- Gaudreau is amazing. Bennett is amazing. The two together are amazing, so be incredibly excited for them. In the future, that is. While Gaudreau should flat out make the team this year, Bennett needs another year in junior. He clearly has the skill, there's no denying that, and he's so, so much fun to watch. But several times tonight, he pulled away, only to get hauled down. Bennett physically isn't where Monahan was a year ago. He's going to be so good, but he's not ready just quite yet. In a year? Ooh yeah, that's gonna be fun.
- Speaking of strength: Colborne continues to impress, and Baertschi is a lot more physical. Both will drive to the net. Baertschi's physicality and fearlessness even resulted in the penalty that kicked off the Flames' excellent third period. It also resulted in him taking a penalty, but the game was pretty much over by that point.
- The refs need to do their jobs. Colborne was straight up mauled and there was no call. Gaudreau was hauled down at least twice - once very blatantly obviously - and the refs didn't call a thing. No, don't give special treatment to a player just because he's small, but they were legitimate penalties against Gaudreau. As for the Colborne thing, the refs let that get out of control until they started calling the Flames, of all teams. Not good.
- And that leads me to this point... What's the point of McGrattan? Okay, I know the point: he's there to protect the kids. It makes sense that he was largely on the bench until the Jets got pissy and started abusing the Flames. Here's what I DON'T get: if McGrattan is there to protect the kids, why is Monahan taking a roughing penalty before him? Why is Baertschi tossing around a guy all on his own with McGrattan right there?
- That's the problem with goons. They don't prevent anything, otherwise we wouldn't have seen that kind of garbage from the Jets when they went down by three. And when the nastiness started, McGrattan wasn't the only Flame out there retaliating. All he really accomplished tonight was taking up a roster spot, and I guess he did some yelling. But the damage was done. In the preseason? Fine, whatever. When McGrattan is taking that roster spot in the regular season to ultimately accomplish nothing? Nope.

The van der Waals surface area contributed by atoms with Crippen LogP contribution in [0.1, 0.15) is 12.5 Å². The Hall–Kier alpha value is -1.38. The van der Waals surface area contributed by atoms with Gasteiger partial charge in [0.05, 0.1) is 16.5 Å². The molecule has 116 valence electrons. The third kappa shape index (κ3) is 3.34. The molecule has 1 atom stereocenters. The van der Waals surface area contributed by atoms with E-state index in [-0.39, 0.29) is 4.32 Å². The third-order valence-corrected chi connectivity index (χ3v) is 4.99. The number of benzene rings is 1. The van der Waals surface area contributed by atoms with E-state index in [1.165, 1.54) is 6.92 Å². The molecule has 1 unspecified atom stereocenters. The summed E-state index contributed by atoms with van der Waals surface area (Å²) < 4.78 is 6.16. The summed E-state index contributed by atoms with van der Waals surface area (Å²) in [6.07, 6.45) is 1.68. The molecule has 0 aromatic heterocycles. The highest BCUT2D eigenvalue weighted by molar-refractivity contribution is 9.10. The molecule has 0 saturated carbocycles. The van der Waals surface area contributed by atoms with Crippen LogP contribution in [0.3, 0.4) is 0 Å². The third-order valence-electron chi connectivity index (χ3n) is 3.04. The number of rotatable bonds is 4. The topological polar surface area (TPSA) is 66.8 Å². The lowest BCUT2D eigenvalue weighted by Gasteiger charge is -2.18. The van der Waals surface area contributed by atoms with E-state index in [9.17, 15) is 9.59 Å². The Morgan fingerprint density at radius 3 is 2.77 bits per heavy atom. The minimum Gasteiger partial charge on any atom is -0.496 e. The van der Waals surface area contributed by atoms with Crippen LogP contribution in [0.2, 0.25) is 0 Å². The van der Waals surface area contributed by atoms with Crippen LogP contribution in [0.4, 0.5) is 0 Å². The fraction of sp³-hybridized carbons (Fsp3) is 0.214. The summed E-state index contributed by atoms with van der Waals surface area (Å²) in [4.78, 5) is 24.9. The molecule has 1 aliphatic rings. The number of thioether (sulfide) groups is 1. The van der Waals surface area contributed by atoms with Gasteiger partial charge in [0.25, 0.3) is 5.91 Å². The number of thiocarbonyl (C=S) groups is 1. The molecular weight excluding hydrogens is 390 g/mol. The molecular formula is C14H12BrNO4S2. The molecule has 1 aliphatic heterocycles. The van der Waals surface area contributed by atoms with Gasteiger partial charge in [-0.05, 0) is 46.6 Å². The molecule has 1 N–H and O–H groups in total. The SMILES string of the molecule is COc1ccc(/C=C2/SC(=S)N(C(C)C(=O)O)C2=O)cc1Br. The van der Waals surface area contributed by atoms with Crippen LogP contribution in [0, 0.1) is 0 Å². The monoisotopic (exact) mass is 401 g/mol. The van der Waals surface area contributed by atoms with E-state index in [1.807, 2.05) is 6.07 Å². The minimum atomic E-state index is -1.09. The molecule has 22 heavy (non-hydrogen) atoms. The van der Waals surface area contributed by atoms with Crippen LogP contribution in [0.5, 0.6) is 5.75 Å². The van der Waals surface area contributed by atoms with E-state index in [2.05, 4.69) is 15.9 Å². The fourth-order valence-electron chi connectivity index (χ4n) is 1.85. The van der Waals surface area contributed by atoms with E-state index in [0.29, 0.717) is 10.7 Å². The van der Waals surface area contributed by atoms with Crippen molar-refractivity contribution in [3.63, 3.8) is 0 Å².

- Back on the nice side of things: um, wow, Jooris. He's going to be tough to send down. Shades of Lance Bouma in being exactly what you want from a bottom six guy: right place, right time, all times. Hits. Generates shots on net. Put him with two skill guys, and he can't necessarily keep up with them, but he knows how to make himself useful. Good thing the Flames traded for Brandon Bollig, who is signed for three years and is older-- No, wait. The opposite of a good thing. Bad thing. That was a bad thing to do.
- The defencemen's minutes were pretty spread out, except Brodie and Giordano played less because, well, preseason. If these are the six we see throughout the regular season, then here's a good idea on how they're used: Russell, Giordano, Wideman, and Brodie all saw a lot of powerplay time, while Smid and Engelland mostly saw penalty kill time.
- Fancy stats at even strength weren't too kind to the Flames tonight. They fell behind initially, but a stellar opening to the third period pretty much settled the entire game. Russell particularly stands out with a +5, and he was killing it all night. Monahan looks seriously good as well, and of course, Gaudreau. The Flames may not be good this season, but they'll have a number of players who will be fun to watch.
- Ramo wasn't as busy at Hutchinson, but he played well, and kept his team in it early on. The battle for the starter's role is going to be really, really close. The Flames may very well have a good goaltending tandem this year.
- One final note: this is the second home game in a row in which Gaudreau has been named a star. He has to jump to throw his stick over the glass. He's really, really good at hockey of course, but oh man, isn't that just adorable? I don't mean that to be patronizing. I'm shorter than him. But it's adorable.
That just about wraps up the preseason. There's just one game to go, this time in Winnipeg to take on these very same Jets (who will hopefully have cooled down by then). That game is Saturday, Oct. 4 at 6 p.m. MT. After that, we'll be seeing our opening night roster very soon. Exciting times!